Emotional intelligence has been the subject of increasing discussion in recent decades, evolving from a psychological concept to a highly relevant interpersonal skill. Psychology professors John D. Mayer and Peter Salovey first coined the term in a 1990 research paper, describing the collective ability to recognize, manage, and make inferences from the emotions of oneself and others. Nearly a decade later, author and psychologist Daniel Goleman presented evidence suggesting that emotional intelligence is a crucial trait for professional success. Goleman found that IQ has little to no bearing on professional success beyond a certain threshold, and suggested that, in a professional playing field where IQ and technical skill levels are equal, emotional intelligence serves as an important factor in distinguishing those who will advance within an organization. Based on this research into otherwise equal workplace environments, the Harvard Business Review estimated that emotional intelligence makes up 90 percent of the factors driving professional upward mobility.
Individuals with developed emotional intelligence are likely to enjoy healthier relationships and higher levels of fulfillment in their personal lives, but it is becoming increasingly clear that emotional intelligence can also be a vital professional skill as well. By developing their capacity for self-reflection and social awareness, individuals can better cope with stress, relate to others, and harness their own potential for leadership and innovation in the workplace.
Emotionally intelligent leaders benefit from the ability to honestly reflect upon and assess their feelings and behaviors. They are able to understand the causes of their thoughts and actions and are aware of their own strengths and weaknesses. This knowledge, gleaned through self-reflection as well as the welcoming acceptance of outside criticism, often can allow leaders to bolster their existing attributes, as they are able to think innovatively about how to use their unique skills to solve problems and unlock new opportunities for their organizations.
When confronted with negative feelings, many people follow the instinct to shut them out and ignore them. However, emotional intelligence involves accepting and understanding all emotions—even those that may seem counterproductive to progress or success. Rather than suppressing negative emotions or knowledge of one’s own shortcomings, emotionally intelligent leaders strive to understand and overcome these realities, leveraging their strengths to improve upon their weaknesses.
Individuals with highly developed emotional intelligence understand the distinction between thoughts and feelings, as well as how both influence their own actions. This can assist business leaders in making decisions confidently, thereby granting leaders the ability to surpass one of the biggest barriers to creativity and innovation: self-doubt.
Responding to Change
Emotionally intelligent leaders have a healthy relationship with change, whether reacting to unexpected occurrences in the business sphere or leading innovative initiatives to blaze new trails in a given sector. Their self-awareness often grants them the motivation and confidence to take intelligent risks while facilitating a stable working environment even in the midst of change.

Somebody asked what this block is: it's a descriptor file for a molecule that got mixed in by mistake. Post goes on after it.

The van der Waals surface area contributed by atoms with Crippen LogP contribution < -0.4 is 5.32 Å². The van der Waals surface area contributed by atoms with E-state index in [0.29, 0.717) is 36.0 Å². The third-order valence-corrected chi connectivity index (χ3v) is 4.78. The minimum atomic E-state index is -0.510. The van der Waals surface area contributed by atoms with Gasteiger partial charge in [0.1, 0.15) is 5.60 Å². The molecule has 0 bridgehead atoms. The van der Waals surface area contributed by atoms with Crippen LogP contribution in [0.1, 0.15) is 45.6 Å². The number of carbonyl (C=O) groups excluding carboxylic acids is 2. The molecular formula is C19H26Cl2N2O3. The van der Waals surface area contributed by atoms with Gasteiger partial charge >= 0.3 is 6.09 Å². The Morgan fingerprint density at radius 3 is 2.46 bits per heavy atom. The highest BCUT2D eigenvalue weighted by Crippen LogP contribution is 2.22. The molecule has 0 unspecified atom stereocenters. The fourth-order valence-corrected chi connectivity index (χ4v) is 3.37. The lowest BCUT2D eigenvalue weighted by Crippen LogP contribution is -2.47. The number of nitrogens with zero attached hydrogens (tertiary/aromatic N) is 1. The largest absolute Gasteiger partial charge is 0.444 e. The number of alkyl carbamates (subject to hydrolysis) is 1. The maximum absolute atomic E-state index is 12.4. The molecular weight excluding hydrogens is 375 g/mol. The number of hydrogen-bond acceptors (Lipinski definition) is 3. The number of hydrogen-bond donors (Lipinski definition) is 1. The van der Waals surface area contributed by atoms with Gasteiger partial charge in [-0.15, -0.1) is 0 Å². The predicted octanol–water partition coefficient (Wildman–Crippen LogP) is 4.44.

Self-regulation, another marker of emotional intelligence, can greatly enhance a leader’s ability to guide a team in a variety of situations. Emotional restraint is an important skill in both change management and conflict resolution, and leaders who can effectively manage their emotional reactions to difficult situations, refusing to let stress or anger heavily influence their decisions, can help ensure the development of a unified company culture.
Relating to Others
Fostering healthy professional relationships is vital to success in the workplace, and emotionally intelligence business leaders are capable of maintaining positive connections with both business partners and employees. They accomplish this partially through a highly developed sense of empathy. By understanding how others might feel, think, or react in a given situation, leaders can act with compassionate and, in instances of conflict, work to develop solutions that benefit as many people as possible.
Emotionally intelligent leaders are able to compartmentalize their thoughts and obligations to give their relationships the thought, time, and attention that they deserve. Often, they are able to find common ground with others and are aware of how social cues such as tone or body language may change how they are perceived. These skills support the ability to communicate effectively, which allows emotionally intelligent leaders to resolve problems and, in many cases, prevent them from arising. Effective communication in the workplace, a hallmark of strong and effective teams, is key to curbing the disagreements and confusion that can stem from misunderstandings.
On an operational level, the capacity to communicate with emotional intelligence can help leaders clearly define employee roles, as well as the strategy and direction of their companies. Emotionally intelligent leaders are adept at conveying individual responsibilities alongside their larger vision for the company, which helps inspire teams to work toward a common goal with a driving sense of purpose.